Kelvin Gastelum is at a crossroads.
The youngest Ultimate Fighter winner ever, a blue-chip welterweight prospect, an interim title challenger, and now a high-level gatekeeper. All before the age of 30.
Outside of a quick submission loss to Jack Hermansson, Gastelum has rarely been blown out of the water in his fights (in fact, no middleweight has given current champion Israel Adesanya a tougher challenge), but he has lost four of his past five and those are the facts as he heads into Saturday’s UFC Vegas 34 main event at UFC APEX in Las Vegas.
A return to the 170-pound division seems all but impossible for Gastelum, who actually needed two attempts to successfully make weight for tonight’s middleweight headliner. But should he lose again, what direction is there to go in? Would the UFC consider releasing a consummate company man that is still a stiff test for anyone in his division?
None of that is of any concern to Jared Cannonier. Like Gastelum, Cannonier is coming off of a loss to Robert Whittaker, but he’s been on the path to a title shot since sparking Hermansson at UFC Copenhagen. A win on Saturday doesn’t get Cannonier or Gastelum much closer to a title shot, but a loss could knock one of them out of the contenders’ orbit.
In other main card action, veteran lightweight Clay Guida makes his 31st UFC appearance when he fights Olympian Mark O. Madsen, Chase Sherman fights Parker Porter in what should be a fun heavyweight tilt, Trevin Jones takes on short-notice newcomer Saidyokub Kakhramonov, lightweights Vinc Pichel and Austin Hubbard face off, and Alexandre Pantoja looks to set up a third fight with flyweight champion Brandon Moreno when he takes on Brandon Royval.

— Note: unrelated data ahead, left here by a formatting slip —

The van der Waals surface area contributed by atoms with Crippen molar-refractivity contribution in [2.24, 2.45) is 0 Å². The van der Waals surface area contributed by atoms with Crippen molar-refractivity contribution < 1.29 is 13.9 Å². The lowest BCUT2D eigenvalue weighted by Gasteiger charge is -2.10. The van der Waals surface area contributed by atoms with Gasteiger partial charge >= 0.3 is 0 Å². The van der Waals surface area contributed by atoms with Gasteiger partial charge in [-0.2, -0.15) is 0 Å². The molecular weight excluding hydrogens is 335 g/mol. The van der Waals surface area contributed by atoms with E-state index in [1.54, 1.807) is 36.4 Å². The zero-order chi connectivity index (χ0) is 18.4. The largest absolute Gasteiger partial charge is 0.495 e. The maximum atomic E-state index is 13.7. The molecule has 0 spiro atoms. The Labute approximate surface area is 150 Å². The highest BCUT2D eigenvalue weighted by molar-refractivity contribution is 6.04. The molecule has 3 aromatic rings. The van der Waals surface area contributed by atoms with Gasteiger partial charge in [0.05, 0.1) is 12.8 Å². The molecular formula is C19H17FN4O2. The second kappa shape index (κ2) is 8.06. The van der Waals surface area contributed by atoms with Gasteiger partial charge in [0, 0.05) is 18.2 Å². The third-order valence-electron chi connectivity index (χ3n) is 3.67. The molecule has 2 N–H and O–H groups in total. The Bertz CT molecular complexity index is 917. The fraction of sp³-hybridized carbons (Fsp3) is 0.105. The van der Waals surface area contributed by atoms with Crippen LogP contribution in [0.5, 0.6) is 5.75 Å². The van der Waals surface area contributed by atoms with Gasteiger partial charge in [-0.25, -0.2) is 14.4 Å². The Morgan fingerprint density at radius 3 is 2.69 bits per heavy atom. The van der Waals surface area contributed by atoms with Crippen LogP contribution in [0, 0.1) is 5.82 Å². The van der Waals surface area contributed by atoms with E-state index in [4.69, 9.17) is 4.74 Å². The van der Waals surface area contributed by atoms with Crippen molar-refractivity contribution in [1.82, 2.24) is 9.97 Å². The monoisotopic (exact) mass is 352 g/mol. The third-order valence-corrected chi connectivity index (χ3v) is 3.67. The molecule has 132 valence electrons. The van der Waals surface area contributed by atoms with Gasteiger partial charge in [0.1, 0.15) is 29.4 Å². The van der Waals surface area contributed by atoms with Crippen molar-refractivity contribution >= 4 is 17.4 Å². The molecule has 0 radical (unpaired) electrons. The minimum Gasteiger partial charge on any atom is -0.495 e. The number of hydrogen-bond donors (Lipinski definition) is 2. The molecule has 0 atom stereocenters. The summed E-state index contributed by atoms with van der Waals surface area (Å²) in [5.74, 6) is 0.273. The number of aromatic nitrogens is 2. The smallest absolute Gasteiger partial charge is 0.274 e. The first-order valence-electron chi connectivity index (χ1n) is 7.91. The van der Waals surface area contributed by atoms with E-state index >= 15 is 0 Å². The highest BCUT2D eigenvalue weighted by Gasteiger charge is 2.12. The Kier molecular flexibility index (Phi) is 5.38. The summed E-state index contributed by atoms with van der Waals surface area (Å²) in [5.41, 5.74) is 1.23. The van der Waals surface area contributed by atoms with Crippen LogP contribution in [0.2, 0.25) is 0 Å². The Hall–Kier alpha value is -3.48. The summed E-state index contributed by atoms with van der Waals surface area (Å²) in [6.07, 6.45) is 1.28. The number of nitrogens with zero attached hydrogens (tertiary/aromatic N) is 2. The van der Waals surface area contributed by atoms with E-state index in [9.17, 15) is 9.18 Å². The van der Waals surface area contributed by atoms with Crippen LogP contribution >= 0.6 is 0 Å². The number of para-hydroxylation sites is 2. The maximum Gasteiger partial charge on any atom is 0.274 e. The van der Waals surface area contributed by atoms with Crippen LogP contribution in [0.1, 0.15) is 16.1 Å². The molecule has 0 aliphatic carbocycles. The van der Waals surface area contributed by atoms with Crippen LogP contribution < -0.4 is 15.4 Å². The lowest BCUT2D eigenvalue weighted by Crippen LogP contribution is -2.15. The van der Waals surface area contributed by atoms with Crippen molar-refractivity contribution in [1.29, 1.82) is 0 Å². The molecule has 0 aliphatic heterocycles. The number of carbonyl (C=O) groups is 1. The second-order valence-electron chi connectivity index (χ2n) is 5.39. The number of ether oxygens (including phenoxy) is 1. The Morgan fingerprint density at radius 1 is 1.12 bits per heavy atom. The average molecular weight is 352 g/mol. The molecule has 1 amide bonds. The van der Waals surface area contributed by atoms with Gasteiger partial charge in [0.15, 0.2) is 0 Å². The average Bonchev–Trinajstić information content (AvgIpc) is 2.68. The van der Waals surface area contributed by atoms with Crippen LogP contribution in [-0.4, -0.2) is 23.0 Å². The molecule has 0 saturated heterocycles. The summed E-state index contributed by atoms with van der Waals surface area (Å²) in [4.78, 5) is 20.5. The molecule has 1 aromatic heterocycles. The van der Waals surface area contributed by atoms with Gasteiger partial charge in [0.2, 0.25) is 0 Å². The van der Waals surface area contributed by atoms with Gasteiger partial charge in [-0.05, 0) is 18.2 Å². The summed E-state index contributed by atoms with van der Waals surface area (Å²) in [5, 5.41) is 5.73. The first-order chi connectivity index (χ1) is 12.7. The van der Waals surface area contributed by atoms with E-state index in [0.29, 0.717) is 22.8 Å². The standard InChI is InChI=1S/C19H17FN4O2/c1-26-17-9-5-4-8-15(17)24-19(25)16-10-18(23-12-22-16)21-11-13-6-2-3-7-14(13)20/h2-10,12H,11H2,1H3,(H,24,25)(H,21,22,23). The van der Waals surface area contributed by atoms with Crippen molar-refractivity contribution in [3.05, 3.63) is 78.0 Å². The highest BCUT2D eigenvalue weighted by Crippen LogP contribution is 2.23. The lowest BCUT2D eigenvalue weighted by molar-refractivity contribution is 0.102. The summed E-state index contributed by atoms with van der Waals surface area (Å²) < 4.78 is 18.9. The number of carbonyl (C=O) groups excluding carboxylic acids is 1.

What: UFC Vegas 34
Where: UFC APEX in Las Vegas
Jared Cannonier vs. Kelvin Gastelum
At middleweight, Kelvin Gastelum has often had to deal with a size disadvantage and that’s definitely going to be the case when he stands across from Jared Cannonier.
Cannonier is a former heavyweight who is absolutely shredded at 185 pounds. He hasn’t lost much power dropping two divisions; in fact, his added speed is one reason he’s so rapidly climbed through the middleweight ranks. He can’t match the quickness of Gastelum, but given his power advantage, he doesn’t have to.
We’ll see if Gastelum employs more of his grappling in this matchup, though he’s rarely used his wrestling as a means of dominating his foes. It’s helped him to dictate where fights go, win clinch battles, and disrupt rhythm with takedowns. However, it’s unlikely that he’ll be able to just take Cannonier down and hold him there. Draining his gas tank with grinding work against the fence could pay off in the long run though.
I’m actually confident that Cannonier can go a hard five rounds, especially if he’s the one doing the damage early on. And while I don’t expect him to put down the hard-headed Gastelum, I think he wins a comfortable decision in what should be an entertaining scrap.
Clay Guida vs. Mark O. Madsen
Mark O. Madsen has awesome wrestling, a “duh” statement if there ever was one given the numerous medals—including a silver from the Rio Olympics—he has on his mantle. It’s going to take all of that expertise to slow down the wily Clay Guida.
Since his UFC debut 15 years ago (!), Guida pretty much hasn’t stopped moving and it’s led him to a lot of success. An excursion down to 145 pounds didn’t go too well as jumped in when the division was starting to boom, leading him to lose fights against the likes of Brian Ortega, Dennis Bermudez, and Chad Mendes, and while he wasn’t a fish out of water down there, it wasn’t an ideal situation for him to thrive in either.
At lightweight is where Guida’s relentless spirit has truly been a gift and he’s going to give Madsen a challenge he’s never seen before. Madsen will toss Guida around early, for sure, but he’s going to have to deal with a lot of scrambling and some unpredictable striking. Unlike Cannonier, I don’t have as much faith in Madsen’s gas tank yet. Keep in mind he’s just a couple of months shy of his 37th birthday and he has a lot of combat sports mileage on him.
Screw it, I’m going out on a ledge here and predicting that this one goes to the third round, where Guida finds a way to reach down deep and steal a win with a surprise submission.
Parker Porter vs. Chase Sherman
I still don’t know what to expect from Parker Porter, but I understand why this fight is on the main card. These big boys are going to stand and throw.